Researchers found the lowest prevalence of non-alcoholic fatty liver disease (NAFLD) in adults achieving greater than 60 minutes per week of vigorous physical activity, they wrote in the Journal of Gastroenterology and Hepatology.
In addition, the researchers at the School of Sport, Rehabilitation, and Exercise Sciences at the University of Essex in Essex, United Kingdom, discovered a stronger dose-response relationship existed between cardiorespiratory fitness (CRF) and NAFLD.
“Improving cardiorespiratory fitness as a potential therapeutic target for treatment and prevention of non-alcoholic fatty liver disease warrants further investigation,” they wrote.
The researchers examined physical activity and CRF rates because he prevalence of Guidelines for the long-term treatment of NAFLD focus on weight loss and dietary control, “and there is a lack of evidence regarding other positive lifestyle behaviors, including the adoption of increased PA and the role of CRF, which are both associated with improved cardiometabolic profiles,” they said.
NAFLD continues to increase in parallel with other conditions, including obesity and type 2 diabetes mellitus, they noted. In addition, a poor quality diet and over-reliance on saturated and trans-fats, processed meat, sugar-sweetened beverages, and fructose, are risk factors associated with NAFLD.
“Relatively small amounts of weight loss can lead to significant reductions in liver fat, improved cardiometabolic risk profiles factors, and enhanced longer-term health outcomes,” they wrote.
PA guidelines in the UK recommend that individuals should be aiming to achieve 150 minutes of moderate intensity PA, or 75 minutes of vigorous intensity PA per week. However, it is unclear whether PA intensity plays a role in the development of NAFLD.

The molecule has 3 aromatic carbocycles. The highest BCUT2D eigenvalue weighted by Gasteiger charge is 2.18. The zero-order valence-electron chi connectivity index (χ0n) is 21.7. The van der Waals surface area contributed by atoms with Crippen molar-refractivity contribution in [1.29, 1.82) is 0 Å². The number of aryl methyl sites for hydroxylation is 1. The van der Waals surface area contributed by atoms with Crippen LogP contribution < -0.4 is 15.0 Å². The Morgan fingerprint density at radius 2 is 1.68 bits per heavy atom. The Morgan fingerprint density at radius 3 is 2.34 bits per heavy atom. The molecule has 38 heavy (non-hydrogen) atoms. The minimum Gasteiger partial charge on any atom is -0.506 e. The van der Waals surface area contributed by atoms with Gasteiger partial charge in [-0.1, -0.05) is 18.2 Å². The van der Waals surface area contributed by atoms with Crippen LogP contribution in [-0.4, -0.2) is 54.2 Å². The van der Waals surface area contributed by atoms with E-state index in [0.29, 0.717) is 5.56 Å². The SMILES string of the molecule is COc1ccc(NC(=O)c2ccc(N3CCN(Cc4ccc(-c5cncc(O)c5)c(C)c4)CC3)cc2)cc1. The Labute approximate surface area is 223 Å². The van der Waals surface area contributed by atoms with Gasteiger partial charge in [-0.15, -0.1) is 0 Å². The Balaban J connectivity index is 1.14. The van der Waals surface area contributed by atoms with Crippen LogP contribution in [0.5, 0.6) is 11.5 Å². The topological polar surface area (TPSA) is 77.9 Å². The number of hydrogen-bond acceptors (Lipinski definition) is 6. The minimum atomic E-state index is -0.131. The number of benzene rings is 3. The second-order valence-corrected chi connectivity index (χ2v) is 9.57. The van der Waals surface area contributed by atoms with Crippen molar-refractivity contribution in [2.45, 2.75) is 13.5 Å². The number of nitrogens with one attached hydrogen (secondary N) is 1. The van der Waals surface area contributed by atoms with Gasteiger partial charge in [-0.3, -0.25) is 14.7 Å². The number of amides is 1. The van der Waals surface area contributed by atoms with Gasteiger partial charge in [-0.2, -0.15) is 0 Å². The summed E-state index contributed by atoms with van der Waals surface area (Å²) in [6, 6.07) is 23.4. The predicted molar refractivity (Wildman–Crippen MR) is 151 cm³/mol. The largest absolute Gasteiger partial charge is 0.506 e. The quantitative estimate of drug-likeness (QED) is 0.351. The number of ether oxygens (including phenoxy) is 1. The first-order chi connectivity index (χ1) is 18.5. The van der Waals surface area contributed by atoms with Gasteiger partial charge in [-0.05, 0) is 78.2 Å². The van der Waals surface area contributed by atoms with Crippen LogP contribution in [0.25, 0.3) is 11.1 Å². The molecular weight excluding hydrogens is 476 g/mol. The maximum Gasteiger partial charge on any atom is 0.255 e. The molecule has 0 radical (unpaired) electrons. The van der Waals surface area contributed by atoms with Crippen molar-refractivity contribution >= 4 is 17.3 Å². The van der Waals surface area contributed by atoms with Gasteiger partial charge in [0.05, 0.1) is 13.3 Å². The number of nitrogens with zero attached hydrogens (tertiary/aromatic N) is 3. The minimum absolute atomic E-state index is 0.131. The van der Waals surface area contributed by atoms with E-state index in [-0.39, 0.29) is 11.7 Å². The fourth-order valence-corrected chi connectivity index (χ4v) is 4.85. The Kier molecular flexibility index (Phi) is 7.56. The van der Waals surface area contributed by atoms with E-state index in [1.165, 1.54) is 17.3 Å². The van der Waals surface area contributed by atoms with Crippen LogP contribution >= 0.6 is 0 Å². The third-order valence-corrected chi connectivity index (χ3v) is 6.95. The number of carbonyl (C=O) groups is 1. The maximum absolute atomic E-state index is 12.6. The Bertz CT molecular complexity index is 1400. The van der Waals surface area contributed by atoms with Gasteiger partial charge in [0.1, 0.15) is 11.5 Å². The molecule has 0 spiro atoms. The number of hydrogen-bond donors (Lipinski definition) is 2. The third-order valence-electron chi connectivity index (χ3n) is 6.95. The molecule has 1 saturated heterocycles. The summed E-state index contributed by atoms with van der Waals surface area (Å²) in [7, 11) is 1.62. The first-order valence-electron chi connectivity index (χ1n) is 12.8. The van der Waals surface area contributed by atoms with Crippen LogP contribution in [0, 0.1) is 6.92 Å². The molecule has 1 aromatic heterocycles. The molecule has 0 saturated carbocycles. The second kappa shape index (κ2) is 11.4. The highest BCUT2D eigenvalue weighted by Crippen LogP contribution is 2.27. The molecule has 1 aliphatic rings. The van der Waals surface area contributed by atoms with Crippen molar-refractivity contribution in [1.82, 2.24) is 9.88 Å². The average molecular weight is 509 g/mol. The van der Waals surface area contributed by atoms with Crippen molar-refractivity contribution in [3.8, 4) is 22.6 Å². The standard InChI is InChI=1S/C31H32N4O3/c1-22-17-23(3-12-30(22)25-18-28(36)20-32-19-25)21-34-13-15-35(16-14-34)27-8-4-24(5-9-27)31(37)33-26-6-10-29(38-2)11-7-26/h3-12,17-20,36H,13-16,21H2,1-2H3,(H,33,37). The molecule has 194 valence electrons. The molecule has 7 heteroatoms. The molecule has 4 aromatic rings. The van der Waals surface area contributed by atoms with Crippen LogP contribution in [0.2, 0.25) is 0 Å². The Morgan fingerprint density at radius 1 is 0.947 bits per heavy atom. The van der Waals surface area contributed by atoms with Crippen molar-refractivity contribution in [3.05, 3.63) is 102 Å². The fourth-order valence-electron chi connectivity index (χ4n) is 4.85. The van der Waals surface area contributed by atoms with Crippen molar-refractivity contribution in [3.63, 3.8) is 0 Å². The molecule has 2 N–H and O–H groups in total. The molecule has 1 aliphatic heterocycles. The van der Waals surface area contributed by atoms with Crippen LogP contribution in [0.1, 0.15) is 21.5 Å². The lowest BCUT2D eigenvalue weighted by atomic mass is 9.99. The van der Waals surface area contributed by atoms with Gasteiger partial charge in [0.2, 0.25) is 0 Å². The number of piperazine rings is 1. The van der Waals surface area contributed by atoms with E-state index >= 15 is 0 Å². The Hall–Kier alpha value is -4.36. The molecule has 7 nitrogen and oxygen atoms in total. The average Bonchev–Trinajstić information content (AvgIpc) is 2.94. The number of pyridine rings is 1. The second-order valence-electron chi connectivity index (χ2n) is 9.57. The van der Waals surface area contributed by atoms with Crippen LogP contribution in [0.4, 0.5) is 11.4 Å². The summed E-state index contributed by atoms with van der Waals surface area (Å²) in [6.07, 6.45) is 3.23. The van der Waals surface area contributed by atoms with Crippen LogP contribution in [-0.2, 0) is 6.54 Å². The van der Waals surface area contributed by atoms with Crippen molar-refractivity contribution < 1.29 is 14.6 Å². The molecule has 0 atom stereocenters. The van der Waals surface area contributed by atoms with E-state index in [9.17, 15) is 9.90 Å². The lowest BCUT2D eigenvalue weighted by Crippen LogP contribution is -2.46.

“No previous studies have examined the associations between PA intensities and CRF in individuals with NAFLD,” the researchers wrote.
This study included healthy adults with no prior diagnosis of liver dysfunction. Non-alcoholic fatty liver disease prevalence was estimated based on fatty liver index scores.
The researchers then created categories of self-reported low, moderate, and vigorous physical activity. Participants completed an incremental treadmill test to estimate cardiorespiratory fitness, and data were subsequently separated into five groups.
Non-alcoholic fatty liver disease was prevalent in 28.3% of men and 6.5% of females the researchers’ sample of around 7,000 adults.
Logistic regression showed the relative odds of non-alcoholic fatty liver disease were 42% lower if the individuals maintained greater than 60 minutes per week of vigorous physical activity.
Moderate physical activity, however, did not reduce the odds of non-alcoholic liver disease.
In terms of CFR, the odds of developing NAFLD were 51% lower in the most fit group versus the least fit group.
Kerr CJ, Waterworth SP, et al. The associations between physical activity intensity, cardiorespiratory fitness, and non-alcoholic fatty liver disease. J Gastroenterol Hepatol. Published online August 24, 2021. doi: 10.1111/jgh.15672.